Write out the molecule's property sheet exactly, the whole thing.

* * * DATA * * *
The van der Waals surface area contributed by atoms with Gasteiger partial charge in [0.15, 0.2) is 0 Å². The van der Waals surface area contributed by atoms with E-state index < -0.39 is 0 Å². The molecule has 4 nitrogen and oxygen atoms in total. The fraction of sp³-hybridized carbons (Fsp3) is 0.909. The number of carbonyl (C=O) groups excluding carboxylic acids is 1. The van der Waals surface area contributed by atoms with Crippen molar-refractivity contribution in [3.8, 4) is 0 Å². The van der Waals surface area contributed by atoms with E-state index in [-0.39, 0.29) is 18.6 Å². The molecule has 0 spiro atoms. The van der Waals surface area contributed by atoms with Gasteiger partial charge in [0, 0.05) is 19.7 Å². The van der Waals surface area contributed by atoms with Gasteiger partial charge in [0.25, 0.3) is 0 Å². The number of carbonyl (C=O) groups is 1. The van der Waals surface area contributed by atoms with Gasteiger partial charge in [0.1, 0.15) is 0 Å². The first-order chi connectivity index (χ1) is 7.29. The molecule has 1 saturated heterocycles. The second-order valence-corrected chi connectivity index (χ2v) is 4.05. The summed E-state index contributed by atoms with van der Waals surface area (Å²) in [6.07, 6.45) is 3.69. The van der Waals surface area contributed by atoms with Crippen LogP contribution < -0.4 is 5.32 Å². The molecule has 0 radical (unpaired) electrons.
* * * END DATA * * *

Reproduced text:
The van der Waals surface area contributed by atoms with Gasteiger partial charge in [0.15, 0.2) is 0 Å². The van der Waals surface area contributed by atoms with E-state index < -0.39 is 0 Å². The molecule has 4 nitrogen and oxygen atoms in total. The fraction of sp³-hybridized carbons (Fsp3) is 0.909. The number of carbonyl (C=O) groups excluding carboxylic acids is 1. The van der Waals surface area contributed by atoms with Crippen molar-refractivity contribution in [3.8, 4) is 0 Å². The van der Waals surface area contributed by atoms with E-state index in [-0.39, 0.29) is 18.6 Å². The molecule has 0 spiro atoms. The van der Waals surface area contributed by atoms with Gasteiger partial charge in [0, 0.05) is 19.7 Å². The van der Waals surface area contributed by atoms with Gasteiger partial charge in [0.25, 0.3) is 0 Å². The number of carbonyl (C=O) groups is 1. The van der Waals surface area contributed by atoms with Gasteiger partial charge in [0.1, 0.15) is 0 Å². The first-order chi connectivity index (χ1) is 7.29. The molecule has 1 saturated heterocycles. The second-order valence-corrected chi connectivity index (χ2v) is 4.05. The summed E-state index contributed by atoms with van der Waals surface area (Å²) in [6.07, 6.45) is 3.69. The van der Waals surface area contributed by atoms with Crippen LogP contribution < -0.4 is 5.32 Å². The molecule has 0 radical (unpaired) electrons.